Rousey’s trainer files for Chapter 7 bankruptcy

November 3, 2015

Edmond Tarverdyan has filed for Chapter 7 bankruptcy in Los Angeles.  Tarverdyan, the primary trainer for UFC bantamweight champion filed for bankruptcy protection on July 29, 2015.

For most people, there are two types of bankruptcy:  Chapter 7 and Chapter 13.  Chapter 7 is a liquidation of all of your personal assets while discharging most of the individual’s unsecured debts.  Chapter 13 is a reorganization of debts.  Here, Tarverdyan is seeking a Chapter 7.

UPDATED and CORRECTION:  Slight correction.  The Bankruptcy Trustee actually is requesting the production of documents of Bank of America and a request to examine BOA by November 30th at the Trustee’s office in LA.  This should relate to BOA’s documents and the veracity of their claim as they relate to Tarverdyan.  The same will likely occur from other creditors.  Still, Tarverdyan will be examined at some point by the trustee as well as the creditors seeking repayment of debts.

At the examination, he’ll be asked to produce documents pertaining to transaction made related to his creditor’s accounts.  For example, BOA is requesting he produce all documents, records, information and statements between January 1, 2008 and July 29, 2015.  Specifically, this relates to any credit card purchases made.

According to his Chapter 7 Bankruptcy filing obtained by MMA Payout, he has estimated assets between $0-$50,000 and estimated liabilities between $500,000 and $1 million.

Interesting enough, Tarverdyan’s Glendale Fighting Club where Rousey trains and that presumably Tarvedyan owns, is not listed as an asset in his bankruptcy filing.  The bankruptcy trustee is looking into this potential asset and determining when ownership may have been transferred to another person or entity.  The trustee may seek to liquidate (shut down) GFC if it is determined that the transfer of ownership was not legal.

Tarverdyan states that he does not own a home and does not make a salary.  Per the Bankruptcy filing, their monthly expenditures ($5,380) are $110 more than their income.  For those wondering, in California, the median income for a family of four (Tarverdyan is married with two children) is $79,418 per Bankruptcy standards.

Tarverdyan also admitted in legal filings that he has not filed for taxes for some time stating he was not required to file in 2013 and 2014.

The filing states that he has liabilities (debt) of $725,045.00.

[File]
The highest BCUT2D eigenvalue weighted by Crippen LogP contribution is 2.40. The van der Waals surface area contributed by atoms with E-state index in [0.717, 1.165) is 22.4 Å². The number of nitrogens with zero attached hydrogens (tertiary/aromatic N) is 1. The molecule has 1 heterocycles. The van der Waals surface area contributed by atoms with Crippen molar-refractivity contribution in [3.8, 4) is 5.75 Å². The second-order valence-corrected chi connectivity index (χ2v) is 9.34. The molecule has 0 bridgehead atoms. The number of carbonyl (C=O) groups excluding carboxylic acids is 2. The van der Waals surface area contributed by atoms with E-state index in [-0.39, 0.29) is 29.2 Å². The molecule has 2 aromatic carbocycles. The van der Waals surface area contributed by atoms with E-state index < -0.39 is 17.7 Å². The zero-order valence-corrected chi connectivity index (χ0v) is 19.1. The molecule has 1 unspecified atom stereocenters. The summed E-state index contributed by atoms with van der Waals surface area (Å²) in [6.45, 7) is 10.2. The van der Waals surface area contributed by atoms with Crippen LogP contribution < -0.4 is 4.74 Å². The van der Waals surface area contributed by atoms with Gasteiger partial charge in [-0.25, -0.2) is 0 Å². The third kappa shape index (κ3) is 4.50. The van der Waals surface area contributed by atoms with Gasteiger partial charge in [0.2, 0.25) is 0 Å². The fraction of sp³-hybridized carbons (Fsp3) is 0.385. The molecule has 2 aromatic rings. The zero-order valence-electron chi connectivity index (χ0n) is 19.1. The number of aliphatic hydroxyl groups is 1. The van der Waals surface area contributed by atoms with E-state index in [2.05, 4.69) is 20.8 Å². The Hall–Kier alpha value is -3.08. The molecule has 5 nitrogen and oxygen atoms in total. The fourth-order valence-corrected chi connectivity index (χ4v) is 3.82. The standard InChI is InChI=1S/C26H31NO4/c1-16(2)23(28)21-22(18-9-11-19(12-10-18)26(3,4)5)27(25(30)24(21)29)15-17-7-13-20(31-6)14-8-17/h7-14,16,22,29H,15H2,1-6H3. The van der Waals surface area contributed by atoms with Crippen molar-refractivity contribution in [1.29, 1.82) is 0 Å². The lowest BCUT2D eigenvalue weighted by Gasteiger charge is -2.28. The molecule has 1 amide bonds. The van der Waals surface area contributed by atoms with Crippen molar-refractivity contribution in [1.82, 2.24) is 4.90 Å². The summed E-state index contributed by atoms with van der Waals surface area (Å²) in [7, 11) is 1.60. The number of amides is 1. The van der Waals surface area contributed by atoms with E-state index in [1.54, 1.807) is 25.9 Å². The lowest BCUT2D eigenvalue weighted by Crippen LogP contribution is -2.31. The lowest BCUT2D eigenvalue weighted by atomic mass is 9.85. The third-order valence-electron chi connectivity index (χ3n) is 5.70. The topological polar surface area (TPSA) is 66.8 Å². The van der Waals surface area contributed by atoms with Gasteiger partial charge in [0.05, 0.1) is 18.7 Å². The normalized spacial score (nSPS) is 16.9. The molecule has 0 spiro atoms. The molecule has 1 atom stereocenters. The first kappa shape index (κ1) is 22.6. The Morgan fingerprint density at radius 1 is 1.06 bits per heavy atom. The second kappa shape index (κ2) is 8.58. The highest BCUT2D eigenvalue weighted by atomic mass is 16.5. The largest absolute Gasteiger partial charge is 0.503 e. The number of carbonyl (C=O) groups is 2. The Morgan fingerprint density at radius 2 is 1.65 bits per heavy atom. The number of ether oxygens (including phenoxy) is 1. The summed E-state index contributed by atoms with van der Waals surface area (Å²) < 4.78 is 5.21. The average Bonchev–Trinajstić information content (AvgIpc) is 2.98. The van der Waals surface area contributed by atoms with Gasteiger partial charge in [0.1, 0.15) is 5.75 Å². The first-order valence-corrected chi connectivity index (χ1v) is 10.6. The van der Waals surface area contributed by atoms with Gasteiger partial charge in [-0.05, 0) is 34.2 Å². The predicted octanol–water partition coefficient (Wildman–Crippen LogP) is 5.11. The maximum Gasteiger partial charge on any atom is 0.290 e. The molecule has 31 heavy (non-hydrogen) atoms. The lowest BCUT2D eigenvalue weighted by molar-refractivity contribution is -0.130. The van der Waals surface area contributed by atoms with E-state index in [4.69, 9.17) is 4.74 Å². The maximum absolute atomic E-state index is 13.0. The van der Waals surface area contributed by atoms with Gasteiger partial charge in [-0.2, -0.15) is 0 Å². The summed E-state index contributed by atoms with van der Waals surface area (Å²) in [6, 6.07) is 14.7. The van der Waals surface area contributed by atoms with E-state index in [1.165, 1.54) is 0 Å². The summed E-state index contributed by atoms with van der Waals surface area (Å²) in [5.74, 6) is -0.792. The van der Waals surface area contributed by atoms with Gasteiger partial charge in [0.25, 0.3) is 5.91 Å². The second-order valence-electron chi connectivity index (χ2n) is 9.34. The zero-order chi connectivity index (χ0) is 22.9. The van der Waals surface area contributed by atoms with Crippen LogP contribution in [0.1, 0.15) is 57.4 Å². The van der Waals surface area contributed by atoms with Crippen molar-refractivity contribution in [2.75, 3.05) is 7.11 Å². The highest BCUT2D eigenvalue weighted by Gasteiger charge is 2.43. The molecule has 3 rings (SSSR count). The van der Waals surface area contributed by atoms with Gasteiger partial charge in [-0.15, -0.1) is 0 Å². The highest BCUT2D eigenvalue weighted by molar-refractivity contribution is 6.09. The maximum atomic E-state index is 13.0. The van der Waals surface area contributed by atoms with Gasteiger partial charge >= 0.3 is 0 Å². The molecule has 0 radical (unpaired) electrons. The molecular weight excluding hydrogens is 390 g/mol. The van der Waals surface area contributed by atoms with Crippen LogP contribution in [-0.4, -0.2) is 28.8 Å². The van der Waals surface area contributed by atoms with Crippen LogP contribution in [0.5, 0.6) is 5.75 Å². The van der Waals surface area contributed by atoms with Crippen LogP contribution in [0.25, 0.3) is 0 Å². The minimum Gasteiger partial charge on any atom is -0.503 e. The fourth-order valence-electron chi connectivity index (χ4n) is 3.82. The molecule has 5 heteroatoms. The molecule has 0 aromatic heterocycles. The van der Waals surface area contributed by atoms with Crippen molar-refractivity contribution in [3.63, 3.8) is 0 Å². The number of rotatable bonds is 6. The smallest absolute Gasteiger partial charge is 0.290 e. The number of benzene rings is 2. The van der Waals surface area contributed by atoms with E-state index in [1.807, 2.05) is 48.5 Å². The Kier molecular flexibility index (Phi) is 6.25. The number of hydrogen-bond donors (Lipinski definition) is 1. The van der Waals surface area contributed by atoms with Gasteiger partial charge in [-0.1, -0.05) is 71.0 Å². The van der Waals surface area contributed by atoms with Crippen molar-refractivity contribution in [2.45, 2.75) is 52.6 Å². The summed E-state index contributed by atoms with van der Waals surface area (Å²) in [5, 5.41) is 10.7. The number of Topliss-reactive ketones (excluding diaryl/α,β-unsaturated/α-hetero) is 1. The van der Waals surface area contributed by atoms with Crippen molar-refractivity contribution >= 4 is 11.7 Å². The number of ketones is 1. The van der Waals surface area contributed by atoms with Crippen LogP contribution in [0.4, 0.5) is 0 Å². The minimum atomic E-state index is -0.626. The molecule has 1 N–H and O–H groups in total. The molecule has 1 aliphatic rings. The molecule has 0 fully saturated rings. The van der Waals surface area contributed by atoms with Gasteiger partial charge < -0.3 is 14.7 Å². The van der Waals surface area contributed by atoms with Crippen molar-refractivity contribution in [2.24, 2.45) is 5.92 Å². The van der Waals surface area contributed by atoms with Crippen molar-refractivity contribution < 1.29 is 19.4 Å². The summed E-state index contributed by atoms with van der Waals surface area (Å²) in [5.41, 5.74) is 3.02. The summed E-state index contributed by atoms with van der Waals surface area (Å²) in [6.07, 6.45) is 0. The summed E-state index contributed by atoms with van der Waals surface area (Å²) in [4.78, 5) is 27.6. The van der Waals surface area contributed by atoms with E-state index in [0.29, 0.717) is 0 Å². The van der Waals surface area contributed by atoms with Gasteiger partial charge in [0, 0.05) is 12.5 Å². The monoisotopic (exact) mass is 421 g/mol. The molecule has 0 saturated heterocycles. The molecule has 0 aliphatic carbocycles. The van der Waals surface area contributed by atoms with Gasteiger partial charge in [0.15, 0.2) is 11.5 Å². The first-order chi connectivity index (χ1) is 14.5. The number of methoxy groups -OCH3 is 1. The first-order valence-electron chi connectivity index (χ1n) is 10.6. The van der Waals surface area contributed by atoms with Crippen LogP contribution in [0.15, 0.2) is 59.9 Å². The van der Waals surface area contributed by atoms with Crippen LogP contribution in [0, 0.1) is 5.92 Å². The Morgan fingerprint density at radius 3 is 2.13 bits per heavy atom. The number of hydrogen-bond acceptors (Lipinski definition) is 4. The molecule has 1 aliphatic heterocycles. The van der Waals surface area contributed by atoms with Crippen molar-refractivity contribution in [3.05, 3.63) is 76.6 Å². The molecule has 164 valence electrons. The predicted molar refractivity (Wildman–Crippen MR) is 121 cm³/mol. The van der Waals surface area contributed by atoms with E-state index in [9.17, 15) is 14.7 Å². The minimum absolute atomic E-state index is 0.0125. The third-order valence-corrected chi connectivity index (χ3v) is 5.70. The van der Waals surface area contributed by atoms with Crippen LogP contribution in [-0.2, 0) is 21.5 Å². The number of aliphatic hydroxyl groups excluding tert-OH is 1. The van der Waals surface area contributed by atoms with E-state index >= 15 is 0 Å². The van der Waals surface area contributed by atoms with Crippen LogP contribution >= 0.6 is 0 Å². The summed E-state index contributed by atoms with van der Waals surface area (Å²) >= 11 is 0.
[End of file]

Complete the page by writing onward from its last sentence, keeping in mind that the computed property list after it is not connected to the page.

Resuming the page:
Tarverdyan attempted to file for Chapter 7 Bankruptcy in May but that was subsequently dismissed on July 23rd.  He refiled less than a week later.

Payout Perspective:

Tarverdyan will now appear at a meeting of the creditors (commonly known in the bankruptcy world as a “341” hearing named after the section of the Bankruptcy code which calls for this hearing).  The 341 hearing is relatively short in which the Bankruptcy Trustee (think of the person as the judge in this case) will ask questions of the debtor.  At this meeting, creditors may show up and ask questions of Tarverdyan.  Creditors have already asked for supplemental proceedings they will be able to depose Tarverdyan to find his assets (if any).

Perhaps Tarverdyan’s money problems relate to the recent criticism by Ronda Rousey’s mother as she called him a “bad person.”

Some thoughts on Tarverdyan’s bankruptcy:

  • In this perceived egalitarian MMA community where fans, fighters and managers want fighters to make more, what about the people that help them? Rousey is the highest paid UFC fighter (if we believe her interview on “Ellen”) yet none of her managers or handlers or Tarverdyan himself thought that he should be compensated?  Tarverdyan was going through these financial problems through Rousey’s fight camp and filed for bankruptcy just days before UFC 190.
  • Roots of Fight made a Glendale Fighting Club shirt. Did Tarverdyan get a cut of the sales of the shirts?
  • What about GFC’s other sources of revenue (i.e., classes, t-shirts)
  • Darin Harvey had a similar issue working with Rousey in which he essentially worked for free. The former manager worked in the red from managing Rousey.  Of course, the CSAC released Rousey from her fight contract as the commission determined Harvey did not follow the contractual rules of fight management.  Here, one might conclude that Tarverdyan did not make Rousey sign a contract to train her.
  • Maybe the only concern for the UFC here is whether Rousey may be tied to this in some way.  Moreover, would or could she have to submit to a deposition?

We might assume that Tarverdyan had an agreement in which another entity was paid for his work.  This may negate the questions about why he wasn’t being paid.  This might explain the lack of income and GFC not showing on his bankruptcy paperwork.  Of course, if it is discovered that you are committing some sort of fraudulent scheme to avoid creditors, your bankruptcy discharge may be denied.  At that point, the creditors could take everything.

4 Responses to “Rousey’s trainer files for Chapter 7 bankruptcy”

  1. Thank you mmapayout on November 4th, 2015 6:10 AM

    Thanks for doing your research.

  2. Diego on November 4th, 2015 10:58 AM

    I doubt he worked for free. I think he’s been hiding the income. If that’s the case, Rousey or her business manager may be deposed. I doubt Rousey will become involved in any significant way, but I can see it disrupting her fight camp.

  3. Tops E on November 4th, 2015 12:46 PM
  4. Tops E on November 4th, 2015 12:51 PM

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